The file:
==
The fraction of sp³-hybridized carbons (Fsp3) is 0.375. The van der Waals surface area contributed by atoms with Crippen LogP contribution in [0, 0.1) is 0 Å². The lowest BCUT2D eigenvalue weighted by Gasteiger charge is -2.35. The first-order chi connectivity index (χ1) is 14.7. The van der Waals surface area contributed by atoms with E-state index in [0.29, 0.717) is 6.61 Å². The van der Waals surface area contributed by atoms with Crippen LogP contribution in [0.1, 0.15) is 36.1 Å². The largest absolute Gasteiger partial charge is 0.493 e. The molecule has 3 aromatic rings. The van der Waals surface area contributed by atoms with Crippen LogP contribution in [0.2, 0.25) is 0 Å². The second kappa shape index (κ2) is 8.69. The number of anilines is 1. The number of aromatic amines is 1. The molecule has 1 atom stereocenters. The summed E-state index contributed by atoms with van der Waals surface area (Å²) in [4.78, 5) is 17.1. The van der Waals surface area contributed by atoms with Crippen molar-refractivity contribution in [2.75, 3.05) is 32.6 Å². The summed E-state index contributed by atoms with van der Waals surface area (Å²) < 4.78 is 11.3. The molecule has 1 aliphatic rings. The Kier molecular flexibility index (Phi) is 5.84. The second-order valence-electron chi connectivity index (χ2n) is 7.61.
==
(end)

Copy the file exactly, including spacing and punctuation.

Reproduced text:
The fraction of sp³-hybridized carbons (Fsp3) is 0.375. The van der Waals surface area contributed by atoms with Crippen LogP contribution in [0, 0.1) is 0 Å². The lowest BCUT2D eigenvalue weighted by Gasteiger charge is -2.35. The first-order chi connectivity index (χ1) is 14.7. The van der Waals surface area contributed by atoms with E-state index in [0.29, 0.717) is 6.61 Å². The van der Waals surface area contributed by atoms with Crippen LogP contribution in [0.1, 0.15) is 36.1 Å². The largest absolute Gasteiger partial charge is 0.493 e. The molecule has 3 aromatic rings. The van der Waals surface area contributed by atoms with Crippen LogP contribution in [0.2, 0.25) is 0 Å². The second kappa shape index (κ2) is 8.69. The number of anilines is 1. The number of aromatic amines is 1. The molecule has 1 atom stereocenters. The summed E-state index contributed by atoms with van der Waals surface area (Å²) in [4.78, 5) is 17.1. The van der Waals surface area contributed by atoms with Crippen molar-refractivity contribution in [2.75, 3.05) is 32.6 Å². The summed E-state index contributed by atoms with van der Waals surface area (Å²) < 4.78 is 11.3. The molecule has 1 aliphatic rings. The Kier molecular flexibility index (Phi) is 5.84. The second-order valence-electron chi connectivity index (χ2n) is 7.61.